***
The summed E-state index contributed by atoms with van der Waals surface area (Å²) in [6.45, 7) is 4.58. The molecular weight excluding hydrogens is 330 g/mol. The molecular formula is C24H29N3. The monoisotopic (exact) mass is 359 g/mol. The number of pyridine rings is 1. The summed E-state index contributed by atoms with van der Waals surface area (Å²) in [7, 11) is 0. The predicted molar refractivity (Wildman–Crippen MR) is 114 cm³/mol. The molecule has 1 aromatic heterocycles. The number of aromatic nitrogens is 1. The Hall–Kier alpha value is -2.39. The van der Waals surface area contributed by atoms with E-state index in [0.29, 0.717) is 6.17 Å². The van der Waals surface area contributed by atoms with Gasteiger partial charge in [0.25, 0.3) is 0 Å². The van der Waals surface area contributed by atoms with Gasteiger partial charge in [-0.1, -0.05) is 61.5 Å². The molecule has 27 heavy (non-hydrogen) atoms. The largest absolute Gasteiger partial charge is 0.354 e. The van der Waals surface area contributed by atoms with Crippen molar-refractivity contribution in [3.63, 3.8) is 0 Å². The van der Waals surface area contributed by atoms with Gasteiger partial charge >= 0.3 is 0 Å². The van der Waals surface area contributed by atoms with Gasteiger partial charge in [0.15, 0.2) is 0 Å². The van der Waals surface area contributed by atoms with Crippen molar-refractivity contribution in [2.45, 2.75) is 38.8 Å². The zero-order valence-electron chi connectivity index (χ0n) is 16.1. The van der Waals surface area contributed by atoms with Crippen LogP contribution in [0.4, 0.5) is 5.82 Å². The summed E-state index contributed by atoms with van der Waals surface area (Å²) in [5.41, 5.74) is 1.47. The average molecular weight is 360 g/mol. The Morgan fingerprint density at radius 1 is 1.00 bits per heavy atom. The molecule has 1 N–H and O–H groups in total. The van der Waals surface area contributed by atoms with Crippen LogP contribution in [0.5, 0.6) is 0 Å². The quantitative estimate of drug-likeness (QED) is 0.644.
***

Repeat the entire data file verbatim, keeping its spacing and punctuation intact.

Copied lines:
The summed E-state index contributed by atoms with van der Waals surface area (Å²) in [6.45, 7) is 4.58. The molecular weight excluding hydrogens is 330 g/mol. The molecular formula is C24H29N3. The monoisotopic (exact) mass is 359 g/mol. The number of pyridine rings is 1. The summed E-state index contributed by atoms with van der Waals surface area (Å²) in [7, 11) is 0. The predicted molar refractivity (Wildman–Crippen MR) is 114 cm³/mol. The molecule has 1 aromatic heterocycles. The number of aromatic nitrogens is 1. The Hall–Kier alpha value is -2.39. The van der Waals surface area contributed by atoms with E-state index in [0.29, 0.717) is 6.17 Å². The van der Waals surface area contributed by atoms with Gasteiger partial charge in [0.25, 0.3) is 0 Å². The van der Waals surface area contributed by atoms with Gasteiger partial charge in [-0.1, -0.05) is 61.5 Å². The molecule has 27 heavy (non-hydrogen) atoms. The largest absolute Gasteiger partial charge is 0.354 e. The van der Waals surface area contributed by atoms with Crippen molar-refractivity contribution in [3.63, 3.8) is 0 Å². The van der Waals surface area contributed by atoms with Gasteiger partial charge >= 0.3 is 0 Å². The van der Waals surface area contributed by atoms with Gasteiger partial charge in [0.15, 0.2) is 0 Å². The van der Waals surface area contributed by atoms with Crippen molar-refractivity contribution in [2.45, 2.75) is 38.8 Å². The zero-order valence-electron chi connectivity index (χ0n) is 16.1. The van der Waals surface area contributed by atoms with Crippen LogP contribution in [0.4, 0.5) is 5.82 Å². The summed E-state index contributed by atoms with van der Waals surface area (Å²) in [5.41, 5.74) is 1.47. The average molecular weight is 360 g/mol. The Morgan fingerprint density at radius 1 is 1.00 bits per heavy atom. The molecule has 1 N–H and O–H groups in total. The van der Waals surface area contributed by atoms with Crippen LogP contribution in [0.5, 0.6) is 0 Å². The quantitative estimate of drug-likeness (QED) is 0.644.